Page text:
After the 2008 financial crisis, a new slate of regulations aimed at protecting consumers and businesses opened the floodgates for a surge of fintech companies to develop into household names over the last decade. Now, it might be healthcare's turn.
Part of the Dodd-Frank Wall Street Consumer Reform and Protection Act, passed in 2010, stated that financial institutions were required to give consumers access to their financial data electronically either for personal or third-party use. This regulation is why we can link our bank accounts to Venmo or Zelle to send money to our friends or why Stripe and Plaid have been able to revolutionize payment infrastructure for so many businesses.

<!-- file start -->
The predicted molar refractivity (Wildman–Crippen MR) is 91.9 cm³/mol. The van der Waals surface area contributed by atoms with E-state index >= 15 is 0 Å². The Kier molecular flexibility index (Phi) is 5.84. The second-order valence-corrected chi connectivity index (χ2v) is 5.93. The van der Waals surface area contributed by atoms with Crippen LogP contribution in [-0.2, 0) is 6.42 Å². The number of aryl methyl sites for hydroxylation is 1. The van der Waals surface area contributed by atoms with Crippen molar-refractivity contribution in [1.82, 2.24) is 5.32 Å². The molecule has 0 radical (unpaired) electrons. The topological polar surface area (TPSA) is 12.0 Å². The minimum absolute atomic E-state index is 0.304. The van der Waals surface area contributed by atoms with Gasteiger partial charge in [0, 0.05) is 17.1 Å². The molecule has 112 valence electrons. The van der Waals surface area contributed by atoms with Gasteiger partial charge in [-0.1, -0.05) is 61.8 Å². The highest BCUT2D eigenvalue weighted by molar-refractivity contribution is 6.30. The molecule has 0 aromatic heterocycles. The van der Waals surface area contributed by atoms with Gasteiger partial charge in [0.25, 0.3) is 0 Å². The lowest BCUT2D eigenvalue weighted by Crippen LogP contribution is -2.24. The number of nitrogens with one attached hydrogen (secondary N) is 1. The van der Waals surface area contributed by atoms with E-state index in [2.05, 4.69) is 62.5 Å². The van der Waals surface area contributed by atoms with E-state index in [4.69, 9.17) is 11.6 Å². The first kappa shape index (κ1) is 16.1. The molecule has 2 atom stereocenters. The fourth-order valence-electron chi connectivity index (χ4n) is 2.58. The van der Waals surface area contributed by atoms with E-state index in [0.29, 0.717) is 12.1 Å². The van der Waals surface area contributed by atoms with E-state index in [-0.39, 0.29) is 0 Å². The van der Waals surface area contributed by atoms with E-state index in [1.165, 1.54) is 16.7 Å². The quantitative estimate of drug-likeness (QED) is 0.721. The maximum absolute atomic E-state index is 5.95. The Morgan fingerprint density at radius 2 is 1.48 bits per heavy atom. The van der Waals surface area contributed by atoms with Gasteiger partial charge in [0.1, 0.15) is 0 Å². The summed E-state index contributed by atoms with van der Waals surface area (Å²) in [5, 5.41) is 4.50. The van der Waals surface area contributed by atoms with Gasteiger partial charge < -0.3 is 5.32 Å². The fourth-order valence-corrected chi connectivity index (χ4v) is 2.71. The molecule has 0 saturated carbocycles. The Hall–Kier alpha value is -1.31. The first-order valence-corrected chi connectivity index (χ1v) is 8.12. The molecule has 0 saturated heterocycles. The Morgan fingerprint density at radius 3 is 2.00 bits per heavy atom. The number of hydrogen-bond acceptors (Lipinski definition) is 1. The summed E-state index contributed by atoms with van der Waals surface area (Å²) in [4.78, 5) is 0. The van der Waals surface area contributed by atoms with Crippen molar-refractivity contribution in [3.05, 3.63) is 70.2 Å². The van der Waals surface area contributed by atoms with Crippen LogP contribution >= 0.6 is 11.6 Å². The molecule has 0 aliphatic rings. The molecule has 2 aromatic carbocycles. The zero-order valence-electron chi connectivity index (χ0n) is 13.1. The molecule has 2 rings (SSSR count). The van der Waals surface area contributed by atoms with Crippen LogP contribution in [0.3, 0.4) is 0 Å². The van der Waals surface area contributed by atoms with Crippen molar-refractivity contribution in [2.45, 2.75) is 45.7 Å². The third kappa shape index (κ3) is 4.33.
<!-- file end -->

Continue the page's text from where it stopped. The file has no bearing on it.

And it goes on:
Now, healthcare is seeing a regulatory catalyst of its own. The 21st Century Cures Act, which passed in 2016 and will begin to be enforced this year, outlines information sharing guidelines, API standardization, and national infrastructure for sharing this type of information. An increase in healthcare innovation is listed as one of the act's goals.
The question is, will healthcare startups tap into these regulatory guidelines with the same fervor that fintech founders have over the last decade?